Most people can’t think prehistoric without thinking The Flintstones, and apparently that’s true of Nick Park. Early Man is full of creative uses of animals as stone age approximations of modern technology, especially early on, which feels like a clear honoring of the Hanna-Barbera classic. A highlight is the beetle shaver, and there’s sure to be many more hidden throughout the film.
Movie Reference Shops
The Bronze Age town is an absolute treasure trove of easter eggs, and perhaps the most fun are the signs of various vendors that serve as cheeky references – either gags or to movies. Pun-wise most noticeable is Wart’s Removals, a moving service from an unfortunately-named businessman. Even better are the movie nods. Goona’s store is called Flint Eastwood after the famed actor/director/chair-talker, while in the background is a butcher’s called Jurassic Pork (although that’s not the best dinosaur joke in the film, as we’ll shortly see).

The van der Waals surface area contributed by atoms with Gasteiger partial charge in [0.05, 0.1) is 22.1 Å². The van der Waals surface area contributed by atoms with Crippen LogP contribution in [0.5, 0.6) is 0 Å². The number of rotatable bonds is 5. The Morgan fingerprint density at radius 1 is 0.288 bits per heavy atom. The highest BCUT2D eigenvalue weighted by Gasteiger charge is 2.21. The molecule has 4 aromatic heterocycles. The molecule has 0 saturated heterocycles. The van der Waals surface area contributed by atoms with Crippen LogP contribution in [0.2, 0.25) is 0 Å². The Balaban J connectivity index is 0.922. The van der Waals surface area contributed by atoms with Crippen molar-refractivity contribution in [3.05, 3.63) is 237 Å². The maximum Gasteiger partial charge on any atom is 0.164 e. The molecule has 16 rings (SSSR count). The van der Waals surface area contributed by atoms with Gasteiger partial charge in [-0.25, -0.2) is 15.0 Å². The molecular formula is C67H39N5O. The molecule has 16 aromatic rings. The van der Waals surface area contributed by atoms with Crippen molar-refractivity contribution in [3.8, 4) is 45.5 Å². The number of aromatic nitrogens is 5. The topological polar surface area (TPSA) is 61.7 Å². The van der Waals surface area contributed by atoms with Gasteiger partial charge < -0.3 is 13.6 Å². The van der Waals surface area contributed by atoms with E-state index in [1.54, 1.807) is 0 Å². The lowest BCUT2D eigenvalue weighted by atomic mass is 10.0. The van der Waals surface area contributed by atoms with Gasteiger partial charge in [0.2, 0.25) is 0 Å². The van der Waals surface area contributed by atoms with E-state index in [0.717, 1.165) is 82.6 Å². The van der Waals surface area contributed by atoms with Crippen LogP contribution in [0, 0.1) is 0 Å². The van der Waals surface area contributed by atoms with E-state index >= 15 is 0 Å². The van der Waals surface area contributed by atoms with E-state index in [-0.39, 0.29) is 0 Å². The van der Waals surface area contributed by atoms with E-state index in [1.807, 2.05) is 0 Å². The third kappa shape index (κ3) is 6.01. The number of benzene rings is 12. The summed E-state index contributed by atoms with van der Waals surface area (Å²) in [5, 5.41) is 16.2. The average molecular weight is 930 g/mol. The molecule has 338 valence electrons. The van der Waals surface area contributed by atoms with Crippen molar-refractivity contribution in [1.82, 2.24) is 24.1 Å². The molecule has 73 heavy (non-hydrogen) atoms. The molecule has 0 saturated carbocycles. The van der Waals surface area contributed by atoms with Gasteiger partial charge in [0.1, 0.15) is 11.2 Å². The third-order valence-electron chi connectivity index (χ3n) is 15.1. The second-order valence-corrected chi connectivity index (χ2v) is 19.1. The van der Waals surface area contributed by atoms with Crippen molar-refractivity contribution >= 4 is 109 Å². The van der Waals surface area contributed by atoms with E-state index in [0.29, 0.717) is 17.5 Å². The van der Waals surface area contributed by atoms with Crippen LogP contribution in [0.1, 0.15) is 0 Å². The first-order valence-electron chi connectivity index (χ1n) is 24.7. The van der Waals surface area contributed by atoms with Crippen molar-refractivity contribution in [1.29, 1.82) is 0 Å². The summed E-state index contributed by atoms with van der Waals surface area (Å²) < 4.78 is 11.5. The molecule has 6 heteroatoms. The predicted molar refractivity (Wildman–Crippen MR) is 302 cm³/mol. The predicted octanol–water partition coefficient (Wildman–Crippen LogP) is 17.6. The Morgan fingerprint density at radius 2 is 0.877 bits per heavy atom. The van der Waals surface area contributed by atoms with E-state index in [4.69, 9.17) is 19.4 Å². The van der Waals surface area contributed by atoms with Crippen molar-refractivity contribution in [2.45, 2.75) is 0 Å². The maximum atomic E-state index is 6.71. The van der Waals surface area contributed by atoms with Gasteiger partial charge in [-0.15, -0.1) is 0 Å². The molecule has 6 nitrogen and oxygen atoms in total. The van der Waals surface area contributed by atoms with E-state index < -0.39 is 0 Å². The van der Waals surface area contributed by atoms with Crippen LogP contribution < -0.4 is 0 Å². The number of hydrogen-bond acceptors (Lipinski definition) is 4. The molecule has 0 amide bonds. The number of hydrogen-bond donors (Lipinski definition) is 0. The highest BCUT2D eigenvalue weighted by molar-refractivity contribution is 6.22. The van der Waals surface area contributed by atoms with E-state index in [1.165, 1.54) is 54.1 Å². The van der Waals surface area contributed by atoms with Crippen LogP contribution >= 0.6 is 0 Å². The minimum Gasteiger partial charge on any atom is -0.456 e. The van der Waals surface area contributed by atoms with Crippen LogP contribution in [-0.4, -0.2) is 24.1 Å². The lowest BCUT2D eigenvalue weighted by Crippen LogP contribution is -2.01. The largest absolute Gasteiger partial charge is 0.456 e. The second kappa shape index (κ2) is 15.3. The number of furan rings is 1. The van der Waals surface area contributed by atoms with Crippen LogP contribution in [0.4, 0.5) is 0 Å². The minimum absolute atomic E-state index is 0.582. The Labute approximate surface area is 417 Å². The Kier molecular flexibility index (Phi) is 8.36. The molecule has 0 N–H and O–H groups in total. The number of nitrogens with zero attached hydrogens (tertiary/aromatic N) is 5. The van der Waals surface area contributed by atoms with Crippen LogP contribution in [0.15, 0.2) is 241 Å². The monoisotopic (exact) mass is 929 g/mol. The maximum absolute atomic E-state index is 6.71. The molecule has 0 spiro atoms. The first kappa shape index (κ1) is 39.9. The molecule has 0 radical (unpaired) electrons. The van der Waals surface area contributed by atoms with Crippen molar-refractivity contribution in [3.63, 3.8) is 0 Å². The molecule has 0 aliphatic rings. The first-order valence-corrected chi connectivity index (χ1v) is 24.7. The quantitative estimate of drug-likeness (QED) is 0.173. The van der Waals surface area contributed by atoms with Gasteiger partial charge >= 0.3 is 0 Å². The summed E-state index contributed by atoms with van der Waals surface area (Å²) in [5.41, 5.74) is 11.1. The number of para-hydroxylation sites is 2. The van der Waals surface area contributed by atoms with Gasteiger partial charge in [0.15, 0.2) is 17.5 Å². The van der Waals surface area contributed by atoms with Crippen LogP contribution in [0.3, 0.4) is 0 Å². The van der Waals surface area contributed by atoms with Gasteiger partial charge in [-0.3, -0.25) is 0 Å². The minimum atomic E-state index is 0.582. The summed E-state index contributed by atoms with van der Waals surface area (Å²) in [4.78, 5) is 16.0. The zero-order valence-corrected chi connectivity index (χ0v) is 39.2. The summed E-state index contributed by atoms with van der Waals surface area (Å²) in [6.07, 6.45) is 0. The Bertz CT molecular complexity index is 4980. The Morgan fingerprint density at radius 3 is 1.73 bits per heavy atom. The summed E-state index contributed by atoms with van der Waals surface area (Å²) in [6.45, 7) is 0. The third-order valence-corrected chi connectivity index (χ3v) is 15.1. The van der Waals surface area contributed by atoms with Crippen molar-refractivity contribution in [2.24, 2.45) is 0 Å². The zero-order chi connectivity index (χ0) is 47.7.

Gladiator (Among Many Other Call-Outs)
There’s a lot of inspirations for Early Man (some we’re still to get to), but a few really jump to mind in the main plot. The entire football-based plot rings quite close to World War II classic Escape to Victory, although what the film really owes a debt to is Gladiator: the entire arena showdown for freedom is a direct lift, and having the villain come down into the fray for the final “battle” (Nooth steps in as referee) is straight-up Commodus. This isn’t overreading either: Nick Park revealed as much when we sat down with him to discuss the film (full interview coming soon).